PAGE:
The giant vessel that’s blocked the Suez Canal for almost a week was pulled free from the bank, a major step toward getting ships moving again along one of the world’s most important trade arteries.
The stoppage caused a tailback of hundreds of vessels, snarled supply chains already under pressure due to the coronavirus pandemic and provided a stark reminder of the fragility of the global trade infrastructure.
Horns sounded in celebration as the Ever Given — a boat longer than the Eiffel Tower — made her way up the canal after a frantic rescue operation involving teams of tugs and dredgers working day and night
The container ship was moved from the canal wall around 3 p.m. Egypt time on Monday. It then traveled north from the narrow southern end of the canal, where it ran aground on Tuesday, toward the Great Bitter Lake, arriving three hours later
The Suez Canal Authority said navigation would resume as normal, though it didn’t specify when. There will be enough space for other ships to pass the Ever Given now it’s in the lake.
It could take around a week to clear the queue of ships waiting around the canal, according to the SCA.
Salvage teams had struggled to free the vessel, 400 meters long and carrying almost $1 billion of cargo. They tried to use high tides and a full moon to pull it from the bank it smashed into during a sandstorm. The operation involved shoveling 30,000 cubic meters of sand and removing part of the canal wall.
Part of the problem was a five-day wait for two large tugboats, according to Peter Berdowski, chief executive officer of Boskalis Westminster, the parent company of the salvage team.
“We were enormously helped by the strong tide, the forces of nature that push hard, even harder than the two tugboats can pull,” he told Dutch radio. “The men were euphoric of course. But there was a tense moment when this giant was floating freely. You need to bring it under control quickly with the tugboats before it gets stuck on the other side, we would have gone from bad to worse. Those were a tense 10 minutes.”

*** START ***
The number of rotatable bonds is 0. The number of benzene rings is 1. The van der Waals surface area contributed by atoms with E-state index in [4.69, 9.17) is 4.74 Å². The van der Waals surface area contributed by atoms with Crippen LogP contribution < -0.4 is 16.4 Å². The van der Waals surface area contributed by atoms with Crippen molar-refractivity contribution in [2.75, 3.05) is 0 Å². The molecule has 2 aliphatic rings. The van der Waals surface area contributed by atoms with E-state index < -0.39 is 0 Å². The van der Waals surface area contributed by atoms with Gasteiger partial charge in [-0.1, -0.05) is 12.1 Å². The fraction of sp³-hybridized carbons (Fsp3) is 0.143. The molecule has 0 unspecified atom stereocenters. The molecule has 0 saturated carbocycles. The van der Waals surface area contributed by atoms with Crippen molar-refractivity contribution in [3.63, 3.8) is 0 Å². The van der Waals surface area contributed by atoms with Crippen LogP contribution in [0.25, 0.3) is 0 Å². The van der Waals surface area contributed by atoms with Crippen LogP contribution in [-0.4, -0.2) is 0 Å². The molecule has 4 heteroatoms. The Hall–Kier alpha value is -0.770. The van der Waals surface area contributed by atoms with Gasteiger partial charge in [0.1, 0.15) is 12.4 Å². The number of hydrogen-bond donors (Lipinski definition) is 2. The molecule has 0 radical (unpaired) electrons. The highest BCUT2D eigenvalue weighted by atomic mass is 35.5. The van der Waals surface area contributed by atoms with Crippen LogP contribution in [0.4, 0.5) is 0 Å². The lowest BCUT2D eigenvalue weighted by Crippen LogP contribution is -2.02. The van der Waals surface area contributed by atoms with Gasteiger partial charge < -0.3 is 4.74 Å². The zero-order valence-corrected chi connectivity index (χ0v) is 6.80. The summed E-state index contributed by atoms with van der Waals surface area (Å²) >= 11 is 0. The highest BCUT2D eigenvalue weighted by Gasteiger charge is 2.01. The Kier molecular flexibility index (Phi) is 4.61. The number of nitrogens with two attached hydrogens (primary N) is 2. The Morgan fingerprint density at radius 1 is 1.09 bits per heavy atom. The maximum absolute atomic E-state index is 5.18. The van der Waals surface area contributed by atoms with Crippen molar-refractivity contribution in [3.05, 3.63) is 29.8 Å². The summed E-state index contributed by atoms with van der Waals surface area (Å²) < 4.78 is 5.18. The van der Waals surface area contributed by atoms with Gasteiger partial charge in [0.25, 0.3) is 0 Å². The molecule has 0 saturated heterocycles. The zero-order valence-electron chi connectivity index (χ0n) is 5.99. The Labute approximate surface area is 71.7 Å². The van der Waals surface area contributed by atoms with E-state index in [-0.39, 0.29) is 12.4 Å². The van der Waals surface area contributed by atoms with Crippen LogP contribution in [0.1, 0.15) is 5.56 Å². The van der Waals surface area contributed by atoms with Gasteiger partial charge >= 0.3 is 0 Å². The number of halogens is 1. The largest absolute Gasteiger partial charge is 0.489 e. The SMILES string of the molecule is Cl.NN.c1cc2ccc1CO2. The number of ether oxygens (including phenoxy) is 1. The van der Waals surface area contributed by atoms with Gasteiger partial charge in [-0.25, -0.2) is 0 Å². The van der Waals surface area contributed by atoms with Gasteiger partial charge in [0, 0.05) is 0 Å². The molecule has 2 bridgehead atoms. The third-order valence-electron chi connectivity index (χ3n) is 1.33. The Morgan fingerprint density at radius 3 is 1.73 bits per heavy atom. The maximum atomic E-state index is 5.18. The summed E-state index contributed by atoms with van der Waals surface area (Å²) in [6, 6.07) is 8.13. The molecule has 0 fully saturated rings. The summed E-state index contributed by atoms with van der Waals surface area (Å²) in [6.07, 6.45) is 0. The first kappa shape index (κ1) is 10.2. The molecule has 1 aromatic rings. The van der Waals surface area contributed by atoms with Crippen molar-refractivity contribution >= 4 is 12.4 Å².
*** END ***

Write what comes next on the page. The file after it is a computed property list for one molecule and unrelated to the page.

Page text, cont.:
Egyptian authorities were desperate to get traffic flowing again through the waterway that’s a conduit for about 12% of world trade and about 1 million barrels of oil a day. This has been the canal’s longest closure since it was shut for eight years following the 1967 Six Day War.
Firms including A.P. Moller-Maersk A/S and Hapag-Lloyd AG were forced to reroute their ships via the southern tip of Africa, which can add two weeks on to a journey between Europe and Asia.
Dominoes Have Toppled
The long-term impact of the canal’s $10-billion-per-day closure will likely be small given that global merchandise trade amounts to $18 trillion a year. Yet so many ships being thrown off schedule will ensure cargo delays for weeks, if not months. The dozen or so container carriers that control most of the world’s ocean freight are already charging record-high rates on some routes, and shortages of everything from chemicals and lumber to dockside labor already abound.
“The dominoes have been toppled,” Lars Jensen, chief executive of SeaIntelligence Consulting in Copenhagen, wrote on social media over the weekend. “The delays and re-routing which have already happened will cause ripple effects” which will be felt for several months.
Companies from Ikea to Caterpillar Inc. have been affected and tens of thousands of live animals — many of them sheep — are stuck on ships in the area. Consumer goods, industrial inputs, and commodities from oil to coffee are caught up in the jam, with Asian exporters and European importers affected most directly.
The blockage held up about $400 million an hour, based on rough calculations from Lloyd’s List that suggested westbound traffic to Europe is worth around $5.1 billion a day and eastbound traffic is approximately $4.5 billion.
–With assistance from Brendan Murray, Alex Longley, Abdel Latif Wahba and Dan Murtaugh
About the photo: Tug boats pull the Ever Given container ship along the Suez Canal after being freed from the canal bank in Suez, Egypt, on Monday, March 29, 2021.
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